Every summer he was home, my male parent, Warren, would wake us all up at 4:00 AM and tell us we had ten minutes to get into the car. Getting in a car to go on vacation with Warren was hell.
Sometimes, though, he was away on business, and mom would drive us. Then, it was a whole different story. Every time one of us kids would go “Oooo, what’s that? I want to go there!” Mommy Jekyll would stop the car and let us.
We visited Jesse James town, Silver Dollar City, you name it. Every tourist trap that dotted the side of the road, our mom let us stop at. This was back in the day, before any of these places were built up and all looked alike. People would take their time and chat with children and answer all our questions.
We saw a man wrestle an alligator, a snake pop balloons with its pointy fangs, and a talking minah bird that had its tongue split because the owner thought that would help it to talk.
We bought little toy monkeys made out of real fur, that got real bugs in it after the monkeys sat in the hot car for days. We went inside a real mine that had an old, blind donkey for hauling, and we all got real quartz crystals.
One time, we spread our picnic blanket by the side of the highway and started eating our lunch. Then, we heard a sound I’d never heard before.
“What’s that?” we all asked mom.
“Pick up your things quickly and come back over this way.” she answered, as she bundled our picnic up into the blanket. After we had backed up, she explained that it was a rattlesnake that didn’t like us being there. (Then we wanted to go back and see it, of course!)
Another time, it was raining so hard that no one could see the front hood of the car. Mom pulled over by the side of the road. The rain turned into hail bigger than Paul’s goggling eyes.
The balls made big crashing sounds on the car windshield. Our mom turned around over the front seat and smilingly asked “Isn’t this exciting?”
What a mom.
Mommy Jekyll was adventurous at home, too. Often, after church on Sunday, she would let us steer her. We’d tell her “Turn left here”, or “Go straight and then turn right up there”, and so forth, until we all wound up somewhere none of us had been before. Then, she’d slowly wend our way back along a different route, poking along to see if there was anything interesting to see.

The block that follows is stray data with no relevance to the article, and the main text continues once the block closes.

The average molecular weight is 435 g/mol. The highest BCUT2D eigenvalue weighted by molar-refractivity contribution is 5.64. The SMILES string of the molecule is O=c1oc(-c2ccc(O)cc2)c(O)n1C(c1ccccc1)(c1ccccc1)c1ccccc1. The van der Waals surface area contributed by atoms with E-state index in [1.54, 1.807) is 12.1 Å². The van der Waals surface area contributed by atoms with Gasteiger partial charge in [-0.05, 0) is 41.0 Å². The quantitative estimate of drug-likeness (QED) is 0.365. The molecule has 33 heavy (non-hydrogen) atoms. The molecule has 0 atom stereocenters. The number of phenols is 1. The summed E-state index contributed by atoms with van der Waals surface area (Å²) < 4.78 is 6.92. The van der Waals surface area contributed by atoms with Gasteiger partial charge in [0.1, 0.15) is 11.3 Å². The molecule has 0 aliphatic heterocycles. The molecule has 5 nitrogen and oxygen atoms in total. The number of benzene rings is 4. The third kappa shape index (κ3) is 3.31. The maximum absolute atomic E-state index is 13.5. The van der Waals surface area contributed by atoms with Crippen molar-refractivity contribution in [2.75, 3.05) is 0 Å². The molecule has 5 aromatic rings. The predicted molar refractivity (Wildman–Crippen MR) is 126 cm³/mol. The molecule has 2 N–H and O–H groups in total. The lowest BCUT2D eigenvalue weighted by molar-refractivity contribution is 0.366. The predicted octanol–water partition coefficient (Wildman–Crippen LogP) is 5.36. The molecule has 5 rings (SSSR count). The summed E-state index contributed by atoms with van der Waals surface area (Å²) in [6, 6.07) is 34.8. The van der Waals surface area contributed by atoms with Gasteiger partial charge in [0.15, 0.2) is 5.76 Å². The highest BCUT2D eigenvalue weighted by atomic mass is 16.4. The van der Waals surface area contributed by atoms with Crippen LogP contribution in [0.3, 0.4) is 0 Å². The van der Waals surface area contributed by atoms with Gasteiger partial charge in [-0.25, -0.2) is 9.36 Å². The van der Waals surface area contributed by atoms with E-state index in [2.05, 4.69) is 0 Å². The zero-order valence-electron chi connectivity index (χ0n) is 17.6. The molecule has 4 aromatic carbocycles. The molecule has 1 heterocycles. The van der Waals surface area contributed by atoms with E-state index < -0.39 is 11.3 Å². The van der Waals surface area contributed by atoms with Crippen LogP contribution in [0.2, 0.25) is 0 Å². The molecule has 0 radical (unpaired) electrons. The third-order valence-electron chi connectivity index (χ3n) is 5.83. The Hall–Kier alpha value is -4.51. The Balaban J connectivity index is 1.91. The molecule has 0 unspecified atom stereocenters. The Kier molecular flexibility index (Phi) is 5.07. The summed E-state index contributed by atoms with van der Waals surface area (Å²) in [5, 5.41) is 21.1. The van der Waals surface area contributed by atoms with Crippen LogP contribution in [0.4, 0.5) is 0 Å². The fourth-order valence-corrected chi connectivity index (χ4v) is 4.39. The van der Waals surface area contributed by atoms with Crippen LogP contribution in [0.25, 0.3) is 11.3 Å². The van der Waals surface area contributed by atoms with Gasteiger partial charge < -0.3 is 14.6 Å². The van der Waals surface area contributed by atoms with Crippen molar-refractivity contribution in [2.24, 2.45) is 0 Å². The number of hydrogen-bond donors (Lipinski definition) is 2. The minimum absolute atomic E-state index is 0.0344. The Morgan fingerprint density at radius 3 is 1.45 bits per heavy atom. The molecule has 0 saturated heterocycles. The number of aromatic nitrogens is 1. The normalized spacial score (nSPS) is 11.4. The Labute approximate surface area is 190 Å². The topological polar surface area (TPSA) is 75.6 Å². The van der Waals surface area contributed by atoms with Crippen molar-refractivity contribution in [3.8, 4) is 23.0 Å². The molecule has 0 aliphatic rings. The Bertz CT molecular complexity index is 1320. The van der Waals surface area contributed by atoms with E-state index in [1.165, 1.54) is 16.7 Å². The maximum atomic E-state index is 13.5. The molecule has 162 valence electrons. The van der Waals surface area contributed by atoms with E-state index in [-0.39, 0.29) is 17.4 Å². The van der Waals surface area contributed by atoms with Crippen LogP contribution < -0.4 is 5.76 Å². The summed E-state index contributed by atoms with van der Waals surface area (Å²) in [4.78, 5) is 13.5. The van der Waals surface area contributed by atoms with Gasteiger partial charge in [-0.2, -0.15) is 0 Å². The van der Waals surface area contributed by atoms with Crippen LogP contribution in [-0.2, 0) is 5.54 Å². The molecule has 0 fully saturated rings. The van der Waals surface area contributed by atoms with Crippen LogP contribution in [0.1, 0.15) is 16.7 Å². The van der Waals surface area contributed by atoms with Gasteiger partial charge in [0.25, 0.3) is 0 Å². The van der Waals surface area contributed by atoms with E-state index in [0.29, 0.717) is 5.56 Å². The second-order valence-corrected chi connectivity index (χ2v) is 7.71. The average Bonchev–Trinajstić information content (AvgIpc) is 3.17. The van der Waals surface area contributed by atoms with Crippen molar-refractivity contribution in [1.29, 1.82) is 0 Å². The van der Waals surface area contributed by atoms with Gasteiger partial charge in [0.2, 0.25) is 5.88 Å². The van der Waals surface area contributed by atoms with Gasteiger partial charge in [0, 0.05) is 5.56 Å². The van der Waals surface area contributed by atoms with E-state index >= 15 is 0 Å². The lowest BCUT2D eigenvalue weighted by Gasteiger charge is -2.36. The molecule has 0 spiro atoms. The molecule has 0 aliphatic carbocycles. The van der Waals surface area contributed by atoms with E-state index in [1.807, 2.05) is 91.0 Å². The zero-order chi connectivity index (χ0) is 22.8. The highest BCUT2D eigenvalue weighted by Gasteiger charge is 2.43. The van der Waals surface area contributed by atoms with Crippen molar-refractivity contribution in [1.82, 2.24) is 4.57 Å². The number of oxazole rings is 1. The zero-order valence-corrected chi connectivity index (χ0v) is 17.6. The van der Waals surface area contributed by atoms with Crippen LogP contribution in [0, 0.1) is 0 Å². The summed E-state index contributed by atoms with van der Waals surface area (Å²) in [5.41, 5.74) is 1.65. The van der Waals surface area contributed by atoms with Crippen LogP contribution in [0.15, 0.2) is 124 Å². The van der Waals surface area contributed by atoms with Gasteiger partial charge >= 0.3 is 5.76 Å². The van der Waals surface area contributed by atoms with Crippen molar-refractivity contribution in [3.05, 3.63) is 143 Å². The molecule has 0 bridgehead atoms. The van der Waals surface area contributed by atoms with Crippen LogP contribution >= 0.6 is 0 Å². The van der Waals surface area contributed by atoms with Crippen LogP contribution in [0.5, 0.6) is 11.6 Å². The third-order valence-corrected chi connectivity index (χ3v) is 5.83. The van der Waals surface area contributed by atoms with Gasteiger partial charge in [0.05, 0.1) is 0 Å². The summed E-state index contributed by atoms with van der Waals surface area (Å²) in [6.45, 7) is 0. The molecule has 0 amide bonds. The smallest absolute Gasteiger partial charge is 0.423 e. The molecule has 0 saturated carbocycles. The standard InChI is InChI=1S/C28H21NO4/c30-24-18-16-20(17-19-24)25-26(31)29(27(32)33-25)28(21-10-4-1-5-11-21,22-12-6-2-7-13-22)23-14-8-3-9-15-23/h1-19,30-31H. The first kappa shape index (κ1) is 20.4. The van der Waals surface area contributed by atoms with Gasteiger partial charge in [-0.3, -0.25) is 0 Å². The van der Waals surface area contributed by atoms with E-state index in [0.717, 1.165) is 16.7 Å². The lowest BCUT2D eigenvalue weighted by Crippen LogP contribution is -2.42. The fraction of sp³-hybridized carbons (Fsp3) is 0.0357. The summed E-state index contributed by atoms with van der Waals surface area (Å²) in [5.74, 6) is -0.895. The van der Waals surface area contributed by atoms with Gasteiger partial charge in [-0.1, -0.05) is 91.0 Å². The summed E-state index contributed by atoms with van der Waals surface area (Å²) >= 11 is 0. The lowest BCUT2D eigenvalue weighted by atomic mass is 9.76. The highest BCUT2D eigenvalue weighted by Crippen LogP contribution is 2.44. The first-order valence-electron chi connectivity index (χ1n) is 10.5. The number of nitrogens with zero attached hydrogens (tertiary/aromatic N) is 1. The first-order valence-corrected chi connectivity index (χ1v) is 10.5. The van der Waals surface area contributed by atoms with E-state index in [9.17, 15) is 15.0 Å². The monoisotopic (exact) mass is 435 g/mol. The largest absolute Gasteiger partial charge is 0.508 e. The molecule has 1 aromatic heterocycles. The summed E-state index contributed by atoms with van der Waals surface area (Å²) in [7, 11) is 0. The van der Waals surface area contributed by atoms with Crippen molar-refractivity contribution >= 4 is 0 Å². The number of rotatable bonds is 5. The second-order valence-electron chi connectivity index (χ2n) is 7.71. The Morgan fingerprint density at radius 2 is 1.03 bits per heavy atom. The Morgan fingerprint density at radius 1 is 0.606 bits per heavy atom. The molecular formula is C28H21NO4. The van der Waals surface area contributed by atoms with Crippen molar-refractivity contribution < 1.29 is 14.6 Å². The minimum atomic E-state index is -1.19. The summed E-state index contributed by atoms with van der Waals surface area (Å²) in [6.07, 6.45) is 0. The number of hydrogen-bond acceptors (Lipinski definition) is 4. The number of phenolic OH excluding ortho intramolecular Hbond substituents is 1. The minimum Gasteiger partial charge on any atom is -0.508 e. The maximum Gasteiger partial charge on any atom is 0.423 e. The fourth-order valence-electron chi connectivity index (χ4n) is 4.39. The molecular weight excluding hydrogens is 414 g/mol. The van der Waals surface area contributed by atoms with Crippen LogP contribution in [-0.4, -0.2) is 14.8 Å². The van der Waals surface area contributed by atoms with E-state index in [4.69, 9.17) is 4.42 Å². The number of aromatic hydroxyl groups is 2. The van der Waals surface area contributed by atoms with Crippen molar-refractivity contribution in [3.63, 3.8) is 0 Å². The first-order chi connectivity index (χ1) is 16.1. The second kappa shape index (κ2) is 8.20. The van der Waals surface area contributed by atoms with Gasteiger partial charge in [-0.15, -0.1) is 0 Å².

Because we lived close to the border of northern New Jersey, farm country then, a lot of times these Sunday detours would take us next to a roadside fruit stand. Then we’d have the extra treat of eating fresh strawberries, or a perfect watermelon.
Ah, THOSE were the good old days.
Macy Girl recently pointed out that this aspect of our mom which I so enjoyed and viewed as something she did for our benefit may not have been done with us in mind at all. For when she was younger and in better shape, mom would take off on an annual solo road trip and wander at will, taking great pleasure in this.
(It is interesting and, to a degree, disconcerting to me, that I take after Mommy Jekyll in her wanderlust and lack of concern over travelling sans partner.)
It wasn’t only during travel that Mommy Jekyll appeared. For some unknown reason, mom would occasionally awaken in a jolly mood–a mood which she was willing to share with just one of us.
Don’t ask me how we four children sensed this, but sense it we did. We would gather in the front foyer for a hurried, hushed conference:
“It’s one of mom’s good days–whose turn is it?”
“No it isn’t! You just had her time before last!”
“Oh yeah…I think it’s Paul’s turn.”
We were cutthroat, vicious beasts to each other much of the time, but we were scrupulously fair to each other on these occasions. The winning child would subtly ease her or his way toward mom whilst the others surreptitiously faded into various quiet corners, leaving mom with only one child upon whom to rain her rare bounty. Off the two would go, shopping, exploring, to the the movies, or whatever they chose.
None of us were jealous, for our turns would come. The favored child of the day would return and regale us with the details of the treats and endearments they had experienced, and the vicarious pleasure would sustain us until then.
ADDENDUM ON JOY AND PAIN AND TRUTH
Initial vacation paragraphs are a little inexact, as well as the 4:00 departure. I just wanted to give an overall impression. Those story parts alone may slightly vary from literal truth.
There were times of happiness in our household I didn’t include. We children did play together sometimes, and had fun sometimes. Mommy and Mr. Jekyll acted almost like normal parents sometimes. We even had family jokes. I’ll post about some of the good times someday.
There were evils I didn’t include. One I mentioned in a comment response: Mommy Hyde stopped buying me clothes at age 16. Another: My first term at college, Mommy Hyde packed up and gave away everything I owned. (Macy Girl’s things were kept for years.) Yet another: Shortly after she sat by my side while I was diagnosed diabetic, Mommy Hyde showed up at my college dorm bearing gifts: A grocery bag full of candies, sugar cereals, and cookies.
Part 6 of a 7-part series that will be posted daily. Following that, the focus will shift away from my mommy issues.
Epitaph for Mean